Saturday, April 24, 2010

Dancing Barefoot Among Goats

It was the first book that was all mine and I slept with it under my pillow. All the other books in the house belonged to Mom or were shared with my brother and sister, neither of whom cared anything about reading or books, not then, not when I was ten and they were eight and five. My sister was more interested in clothes and accessories and my brother in playing outside barefoot and getting dirty and into trouble. Only I cared about the books, the children’s library of fairy tales that I absorbed as a sponge absorbs liquid. Unlike the sponge, I didn’t let go of what I absorbed, carrying the stories with me to regale the neighborhood kids with tales of Ice Queens, adventure, sword fights and magical animals under curses who talked. The book I received from my aunt when I was ten was mine.

The book arrived in time for my birthday and a week long bout of measles that kept me confined to my bed. I opened the package and uncovered Heidi by Johanna Spyri, diving into the world of the angry Grandfather forced to take in Heidi, the five-year-old child of his dead, disinherited daughter. Aunt Dete, who trudged up the mountain to Grandfather’s hut, unceremoniously informed him that Heidi was his responsibility; she had better things to do with her life and Heidi was not an asset. Meanwhile, Heidi shed her clothes down to her shift and ran barefoot through the soft alpine grass, as free and happy as only a five-year-old child can be. I was caught in Heidi’s spell, eating golden toasted goat cheese on bread with a chair for a table and a stool for a seat. Nestled in sweet-smelling hay, I gazed in wonder up at the star-filled sky in the black sky visible through the window, lulled to sleep by soft alpine breezes scented with edelweiss. Johanna Spyri shared a new world with me, a world I could visit any time I wished in my very own book.

Owning my first book was important to me. It’s still important as anyone visiting my cottage can quickly see. Stacks of books cover most of the flat surfaces and fill boxes in my office beneath bookshelves groaning under the weight of words and ideas. Heidi was very different fare for me. I cut my teeth on Homer’s Iliad and Odyssey and thrilled to Ivanhoe’s adventures. Outside of the fairy tales I collected, and continue to collect, the only children’s books I read were the ones assigned by teachers unfamiliar with my particular taste in literature. Johanna Spyri’s classic tale was a children’s book only because I was a child when it was given to me. I’ve read it over many times since those long ago days stuck in bed, my skin itching like mad from measles and unable to scratch.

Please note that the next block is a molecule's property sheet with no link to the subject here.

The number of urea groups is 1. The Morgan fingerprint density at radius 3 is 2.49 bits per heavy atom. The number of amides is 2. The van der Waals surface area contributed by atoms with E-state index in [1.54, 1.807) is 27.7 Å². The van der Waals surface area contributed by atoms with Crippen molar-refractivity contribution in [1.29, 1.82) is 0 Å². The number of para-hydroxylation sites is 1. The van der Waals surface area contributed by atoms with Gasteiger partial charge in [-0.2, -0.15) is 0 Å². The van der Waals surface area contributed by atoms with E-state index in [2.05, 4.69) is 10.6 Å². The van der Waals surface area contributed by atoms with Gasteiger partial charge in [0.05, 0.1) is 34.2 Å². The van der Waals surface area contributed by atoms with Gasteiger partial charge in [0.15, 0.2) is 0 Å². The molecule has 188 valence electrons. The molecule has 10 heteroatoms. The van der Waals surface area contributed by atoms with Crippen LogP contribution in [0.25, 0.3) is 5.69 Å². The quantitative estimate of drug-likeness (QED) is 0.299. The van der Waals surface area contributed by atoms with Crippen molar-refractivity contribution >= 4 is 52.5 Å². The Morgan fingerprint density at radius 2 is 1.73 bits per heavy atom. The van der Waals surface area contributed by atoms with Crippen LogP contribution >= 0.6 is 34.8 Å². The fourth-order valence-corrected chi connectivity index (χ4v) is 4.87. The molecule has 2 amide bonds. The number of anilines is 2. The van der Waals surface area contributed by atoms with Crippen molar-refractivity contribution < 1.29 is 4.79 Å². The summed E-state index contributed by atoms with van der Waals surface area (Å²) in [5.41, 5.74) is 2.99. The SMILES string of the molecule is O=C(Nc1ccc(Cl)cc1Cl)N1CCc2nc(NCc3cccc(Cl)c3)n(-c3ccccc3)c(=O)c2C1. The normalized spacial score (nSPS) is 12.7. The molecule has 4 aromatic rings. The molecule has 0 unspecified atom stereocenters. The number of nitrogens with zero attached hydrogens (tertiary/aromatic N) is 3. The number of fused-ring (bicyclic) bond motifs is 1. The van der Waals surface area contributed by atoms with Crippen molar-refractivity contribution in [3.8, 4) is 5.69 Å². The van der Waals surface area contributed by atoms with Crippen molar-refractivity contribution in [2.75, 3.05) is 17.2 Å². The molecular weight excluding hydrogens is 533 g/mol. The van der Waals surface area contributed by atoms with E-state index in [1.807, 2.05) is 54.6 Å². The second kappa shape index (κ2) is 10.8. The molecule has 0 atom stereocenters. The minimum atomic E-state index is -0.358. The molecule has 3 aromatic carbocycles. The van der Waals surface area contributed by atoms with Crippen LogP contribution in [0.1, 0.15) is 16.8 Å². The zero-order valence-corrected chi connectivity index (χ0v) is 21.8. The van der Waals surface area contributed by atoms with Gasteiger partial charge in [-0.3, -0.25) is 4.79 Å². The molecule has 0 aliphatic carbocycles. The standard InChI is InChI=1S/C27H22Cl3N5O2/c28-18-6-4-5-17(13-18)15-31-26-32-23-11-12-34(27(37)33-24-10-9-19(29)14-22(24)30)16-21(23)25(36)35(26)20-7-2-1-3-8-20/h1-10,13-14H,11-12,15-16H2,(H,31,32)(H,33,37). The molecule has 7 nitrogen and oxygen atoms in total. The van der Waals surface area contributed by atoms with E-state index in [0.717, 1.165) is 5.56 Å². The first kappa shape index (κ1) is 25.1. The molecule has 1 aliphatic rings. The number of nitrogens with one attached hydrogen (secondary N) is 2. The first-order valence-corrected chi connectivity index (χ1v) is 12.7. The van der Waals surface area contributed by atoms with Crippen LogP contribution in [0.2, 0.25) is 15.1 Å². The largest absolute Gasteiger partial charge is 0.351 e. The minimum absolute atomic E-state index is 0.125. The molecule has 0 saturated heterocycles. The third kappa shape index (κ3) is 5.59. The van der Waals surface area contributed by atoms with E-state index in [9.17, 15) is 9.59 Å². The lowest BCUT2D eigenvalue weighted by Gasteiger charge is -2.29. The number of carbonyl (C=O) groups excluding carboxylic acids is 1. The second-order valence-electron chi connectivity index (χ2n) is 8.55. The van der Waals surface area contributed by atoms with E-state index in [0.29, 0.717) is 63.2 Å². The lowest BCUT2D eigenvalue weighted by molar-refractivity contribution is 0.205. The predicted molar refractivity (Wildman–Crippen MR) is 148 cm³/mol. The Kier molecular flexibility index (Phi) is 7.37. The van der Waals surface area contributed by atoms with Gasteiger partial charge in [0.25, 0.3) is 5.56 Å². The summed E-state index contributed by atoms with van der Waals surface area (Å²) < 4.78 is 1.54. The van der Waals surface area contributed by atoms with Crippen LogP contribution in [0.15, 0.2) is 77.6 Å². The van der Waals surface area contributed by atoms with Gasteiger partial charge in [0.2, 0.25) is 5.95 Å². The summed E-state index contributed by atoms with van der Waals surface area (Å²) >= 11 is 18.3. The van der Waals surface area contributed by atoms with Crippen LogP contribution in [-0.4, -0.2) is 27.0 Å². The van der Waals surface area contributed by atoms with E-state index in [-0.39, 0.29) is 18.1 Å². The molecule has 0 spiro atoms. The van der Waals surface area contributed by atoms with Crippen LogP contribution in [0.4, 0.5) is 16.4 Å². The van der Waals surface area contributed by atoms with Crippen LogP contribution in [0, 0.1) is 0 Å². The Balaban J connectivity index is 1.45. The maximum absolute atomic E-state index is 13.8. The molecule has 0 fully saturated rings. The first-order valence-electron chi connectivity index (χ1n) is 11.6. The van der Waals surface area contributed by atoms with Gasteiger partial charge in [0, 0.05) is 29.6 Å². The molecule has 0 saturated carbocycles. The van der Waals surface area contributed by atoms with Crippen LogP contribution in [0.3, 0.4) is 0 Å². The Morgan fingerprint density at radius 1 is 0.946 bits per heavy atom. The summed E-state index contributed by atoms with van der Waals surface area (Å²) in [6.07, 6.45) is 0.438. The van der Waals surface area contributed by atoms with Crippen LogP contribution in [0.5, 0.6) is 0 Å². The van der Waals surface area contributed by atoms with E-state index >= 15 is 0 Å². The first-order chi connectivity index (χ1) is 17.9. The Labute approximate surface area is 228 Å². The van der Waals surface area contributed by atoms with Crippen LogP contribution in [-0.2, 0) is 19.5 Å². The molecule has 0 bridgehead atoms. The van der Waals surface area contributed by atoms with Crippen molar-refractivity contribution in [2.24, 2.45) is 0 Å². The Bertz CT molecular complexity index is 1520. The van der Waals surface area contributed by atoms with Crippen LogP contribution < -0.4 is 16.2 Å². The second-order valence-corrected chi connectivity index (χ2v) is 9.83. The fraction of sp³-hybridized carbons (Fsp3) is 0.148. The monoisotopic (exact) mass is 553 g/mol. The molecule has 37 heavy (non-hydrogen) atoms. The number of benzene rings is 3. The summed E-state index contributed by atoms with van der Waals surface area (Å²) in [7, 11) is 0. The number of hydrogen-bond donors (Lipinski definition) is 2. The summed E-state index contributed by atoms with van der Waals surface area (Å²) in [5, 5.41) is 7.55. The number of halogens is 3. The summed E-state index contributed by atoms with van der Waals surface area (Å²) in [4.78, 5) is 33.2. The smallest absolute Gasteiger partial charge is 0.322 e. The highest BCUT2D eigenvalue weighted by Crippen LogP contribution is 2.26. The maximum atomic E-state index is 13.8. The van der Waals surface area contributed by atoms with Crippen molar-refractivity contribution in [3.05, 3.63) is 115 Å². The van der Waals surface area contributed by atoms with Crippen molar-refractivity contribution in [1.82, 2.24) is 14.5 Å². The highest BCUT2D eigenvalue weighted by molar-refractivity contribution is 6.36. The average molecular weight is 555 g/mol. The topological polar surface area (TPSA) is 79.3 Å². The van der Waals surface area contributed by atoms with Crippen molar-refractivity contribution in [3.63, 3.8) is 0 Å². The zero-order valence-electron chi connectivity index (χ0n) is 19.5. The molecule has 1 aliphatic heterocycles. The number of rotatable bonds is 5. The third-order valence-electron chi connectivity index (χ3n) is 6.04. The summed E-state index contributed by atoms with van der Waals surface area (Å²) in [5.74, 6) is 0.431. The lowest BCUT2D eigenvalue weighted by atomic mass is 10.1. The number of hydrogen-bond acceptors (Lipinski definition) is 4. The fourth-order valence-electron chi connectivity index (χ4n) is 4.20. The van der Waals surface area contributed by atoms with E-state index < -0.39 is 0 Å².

In Heidi’s world, I found a soul mate in the little dark-haired girl entranced by new experiences and open to adventure, a little girl unafraid of anything but being cut off from what she loved most. In Herr Sesemann’s house, among the rich furnishing and sumptuous meals, Heidi longed for Grandfather, blind Grandmother, Peter and the goats, but she wasn’t afraid. She knew the change wasn’t permanent. She could go home whenever she wanted. The only thing Heidi feared was being exiled from the mountains, never to sleep in the sweet-smelling hay beneath the glittering stars and run barefoot with Peter and the goats.

Heidi’s nightmares and exile ended when she returns to the Grandfather’s hut. There she remains, running barefoot with the goats in her shift and eating toasted golden cheese on bread and drinking goat’s milk at the table the Grandfather built for her. With Clara beside her in the hayloft, they fall asleep to the lullaby of pine trees sighing from the soft caress of alpine breezes laden with the scent of edelweiss.

When I read Heidi, or any book, I travel beyond the confines of my responsibilities and chores to different worlds in the care of skillful writers painting dreams with words. I see through eyes not so different from mine, except in color or shape, and inhabit a world where anything can happen. The views are not always so beautiful or so rare, and all the people aren’t good or kind or generous, but they are worth visiting, worth experiencing even second-hand. Books are open doors to realms of possibility that open the mind and the heart to show that no matter who we are or where and how we live, we are connected. Books change us and prove we are not alone, provided we let down our guards and welcome dark-haired orphans dancing barefoot in their shifts on the mountainside among the goats.

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